Education

New regent rule bars trademarked names from being used by unassociated groups

University of Iowa Community Credit Union weighing options

University of Iowa Community Credit Union at 716 A Ave NE in Cedar Rapids on Friday, Mar. 2, 2018. (Stephen Mally/The Gazette)
University of Iowa Community Credit Union at 716 A Ave NE in Cedar Rapids on Friday, Mar. 2, 2018. (Stephen Mally/The Gazette)

One week after Gov. Kim Reynolds signed a bill that bars credit unions from using public university names in their titles, the Board of Regents on Thursday followed suit by adopting a new policy prohibiting university trademarks from becoming part of unassociated group names.

These rules directly affect the 80-year-old University of Iowa Community Credit Union and the 63-year-old University of Northern Iowa Credit Union, and they follow concerns Regent Larry McKibben raised in February about potential harm such misleading associations could cause the public universities.

McKibben, at the time, revealed he didn’t know whether the credit unions were associated with the universities — which he said is a common confusion among his constituents. And, finding out the groups aren’t connected, McKibben cited recent controversies involving Wells Fargo and fear potential scandals ensnaring the credit unions would reflect poorly on the universities.

“I think it’s a problem,” his regent colleague Patty Cownie said in February in agreement. “I think it’s controversial. I know it’s controversial.”

University of Iowa Community Credit Union President Jeff Disterhoft said his group’s board will meet Friday and Saturday to talk about whether to change the name or fight the new state law — noting he’s split on whether the UI association has been a pro or con. Some customers like the university and thus think favorably about the credit union. Others think they have to be associated with the university to join, keeping them away.

Whichever way his group goes, Disterhoft has expressed indignation over the debate’s genesis with McKibben, who is part owner of Farmers Savings Bank in Marshalltown, according to public records kept by the Federal Deposit Insurance Corp. and the Secretary of State.

McKibben, in his fifth year on the board, never has disclosed that connection — including in his most recent annual conflict disclosure filed in May — saying it’s unrelated to his regent role and “doesn’t fit” as a conflict.

Disterhoft disagrees, citing growing discord between banks and credit unions in the state that recently culminated in a Legislative dispute over how they should be taxed and regulated. He said McKibben’s advocacy for a board policy affecting credit unions makes his bank ownership a conflict.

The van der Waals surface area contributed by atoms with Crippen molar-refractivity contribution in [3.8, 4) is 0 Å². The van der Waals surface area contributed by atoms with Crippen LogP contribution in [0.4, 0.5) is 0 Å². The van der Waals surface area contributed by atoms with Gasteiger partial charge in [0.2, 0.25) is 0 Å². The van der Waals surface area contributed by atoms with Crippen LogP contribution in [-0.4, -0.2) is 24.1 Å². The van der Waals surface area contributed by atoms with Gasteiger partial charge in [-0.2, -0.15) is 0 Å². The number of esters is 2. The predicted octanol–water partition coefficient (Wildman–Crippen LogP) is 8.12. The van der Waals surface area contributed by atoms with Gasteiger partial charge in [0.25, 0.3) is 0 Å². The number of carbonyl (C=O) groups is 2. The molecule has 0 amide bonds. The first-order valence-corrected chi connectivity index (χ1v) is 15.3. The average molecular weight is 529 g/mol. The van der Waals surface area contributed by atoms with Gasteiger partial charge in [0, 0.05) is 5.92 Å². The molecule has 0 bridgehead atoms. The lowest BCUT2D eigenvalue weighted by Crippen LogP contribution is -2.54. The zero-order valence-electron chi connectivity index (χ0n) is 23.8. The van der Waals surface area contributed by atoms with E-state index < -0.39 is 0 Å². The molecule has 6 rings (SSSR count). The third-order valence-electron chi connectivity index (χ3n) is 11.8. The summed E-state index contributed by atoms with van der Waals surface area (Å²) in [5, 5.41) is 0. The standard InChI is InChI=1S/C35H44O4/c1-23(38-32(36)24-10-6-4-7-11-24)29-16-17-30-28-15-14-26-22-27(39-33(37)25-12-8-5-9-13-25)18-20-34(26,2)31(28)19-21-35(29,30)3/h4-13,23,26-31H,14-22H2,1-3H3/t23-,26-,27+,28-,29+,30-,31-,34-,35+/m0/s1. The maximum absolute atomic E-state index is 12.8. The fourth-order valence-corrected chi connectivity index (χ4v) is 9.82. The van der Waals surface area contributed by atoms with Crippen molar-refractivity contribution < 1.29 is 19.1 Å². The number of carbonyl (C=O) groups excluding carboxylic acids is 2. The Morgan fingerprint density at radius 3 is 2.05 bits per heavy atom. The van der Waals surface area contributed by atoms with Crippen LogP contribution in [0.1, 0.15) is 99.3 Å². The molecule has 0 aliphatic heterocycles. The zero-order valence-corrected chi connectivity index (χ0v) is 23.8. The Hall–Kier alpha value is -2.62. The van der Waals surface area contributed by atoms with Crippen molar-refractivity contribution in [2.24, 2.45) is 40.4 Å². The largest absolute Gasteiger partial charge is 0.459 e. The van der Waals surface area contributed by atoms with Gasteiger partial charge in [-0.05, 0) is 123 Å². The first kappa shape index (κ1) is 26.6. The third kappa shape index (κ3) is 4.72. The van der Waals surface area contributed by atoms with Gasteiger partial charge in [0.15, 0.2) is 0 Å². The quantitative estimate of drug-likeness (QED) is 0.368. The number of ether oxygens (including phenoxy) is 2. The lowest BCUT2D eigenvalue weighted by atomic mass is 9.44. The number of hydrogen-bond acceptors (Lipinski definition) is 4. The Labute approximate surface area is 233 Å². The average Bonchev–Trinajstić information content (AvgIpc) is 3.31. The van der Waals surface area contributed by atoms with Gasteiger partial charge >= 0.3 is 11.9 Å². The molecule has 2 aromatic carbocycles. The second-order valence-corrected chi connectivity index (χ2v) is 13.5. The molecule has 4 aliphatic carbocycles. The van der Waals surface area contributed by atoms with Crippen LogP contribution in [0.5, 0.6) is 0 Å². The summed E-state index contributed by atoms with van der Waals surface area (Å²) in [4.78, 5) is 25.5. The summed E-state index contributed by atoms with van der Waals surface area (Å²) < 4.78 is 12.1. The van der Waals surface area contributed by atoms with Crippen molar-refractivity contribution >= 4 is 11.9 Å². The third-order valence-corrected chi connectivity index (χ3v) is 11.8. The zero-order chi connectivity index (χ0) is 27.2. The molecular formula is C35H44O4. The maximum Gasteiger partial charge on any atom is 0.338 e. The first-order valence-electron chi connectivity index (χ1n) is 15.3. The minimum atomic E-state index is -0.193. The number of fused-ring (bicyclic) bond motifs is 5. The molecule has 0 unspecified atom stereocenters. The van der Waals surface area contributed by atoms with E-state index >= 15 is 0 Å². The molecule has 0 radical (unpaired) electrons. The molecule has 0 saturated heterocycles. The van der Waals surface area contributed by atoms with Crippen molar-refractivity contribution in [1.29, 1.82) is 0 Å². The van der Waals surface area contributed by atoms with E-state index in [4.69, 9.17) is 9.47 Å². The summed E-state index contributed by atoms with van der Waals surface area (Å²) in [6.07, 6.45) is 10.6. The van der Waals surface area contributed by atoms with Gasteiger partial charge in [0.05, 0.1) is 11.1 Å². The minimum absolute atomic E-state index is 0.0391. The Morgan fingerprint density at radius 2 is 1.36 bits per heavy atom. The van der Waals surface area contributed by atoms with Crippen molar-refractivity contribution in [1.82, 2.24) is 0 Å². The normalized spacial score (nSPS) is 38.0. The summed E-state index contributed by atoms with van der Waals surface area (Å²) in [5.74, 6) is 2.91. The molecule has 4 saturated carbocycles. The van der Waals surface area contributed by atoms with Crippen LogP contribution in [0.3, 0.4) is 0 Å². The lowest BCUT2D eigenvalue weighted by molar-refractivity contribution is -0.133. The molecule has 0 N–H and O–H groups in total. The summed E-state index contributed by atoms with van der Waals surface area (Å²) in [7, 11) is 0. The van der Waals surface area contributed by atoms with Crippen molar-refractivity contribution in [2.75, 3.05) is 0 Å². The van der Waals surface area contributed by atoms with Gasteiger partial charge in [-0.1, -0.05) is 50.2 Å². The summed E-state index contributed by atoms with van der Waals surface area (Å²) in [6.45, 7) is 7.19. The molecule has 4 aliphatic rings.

Still, Justin Hupfer — CEO of PolicyWorks, the lobbying arm for the Iowa Credit Union League — recently told The Gazette the league doesn’t plan to challenge the new law or policy with lawsuit or other action.

Although the UI and UNI credit unions aren’t associated with their institution namesakes today, both have roots with the campuses — as employees started them decades ago. The UI Community Credit Union over the years has swelled to among the largest Iowa-based financial institutions.

As of Dec. 31, 2017, it was the largest by assets, reporting $4.67 billion. As of March 31, it has dropped to No. 2 in assets, reporting $4.79 billion to Bankers Trust’s $5.21 billion in assets. That Iowa-based Bank has seen growth from its $4.47 billion assets report in December.

The UNI Credit Union reported $22 million in assets as of Dec. 31, 2017.

The new state law appears retroactive, requiring unions change their names. The Board of Regents rules are forward-thinking, preventing unaffiliated organizations from claiming connection by name in the future.

In an initial iteration of the proposed regent policy — which requires outside people, organizations, or entities to go through a review and obtain a written license agreement to use protected marks — the board provided a list of exceptions, including use by the media for purposes of reporting; use by artists for work not sold for profit; use in a congratulatory or supportive advertising message; or other non-commercial use “determined to be in the best interests of the institution.”

Those exceptions were scrapped in the final version passed Thursday, for simplification, officials said. l Comments: (319) 339-3158; vanessa.miller@thegazette.com

Give us feedback

We value your trust and work hard to provide fair, accurate coverage. If you have found an error or omission in our reporting, tell us here.

Or if you have a story idea we should look into? Tell us here.

CONTINUE READING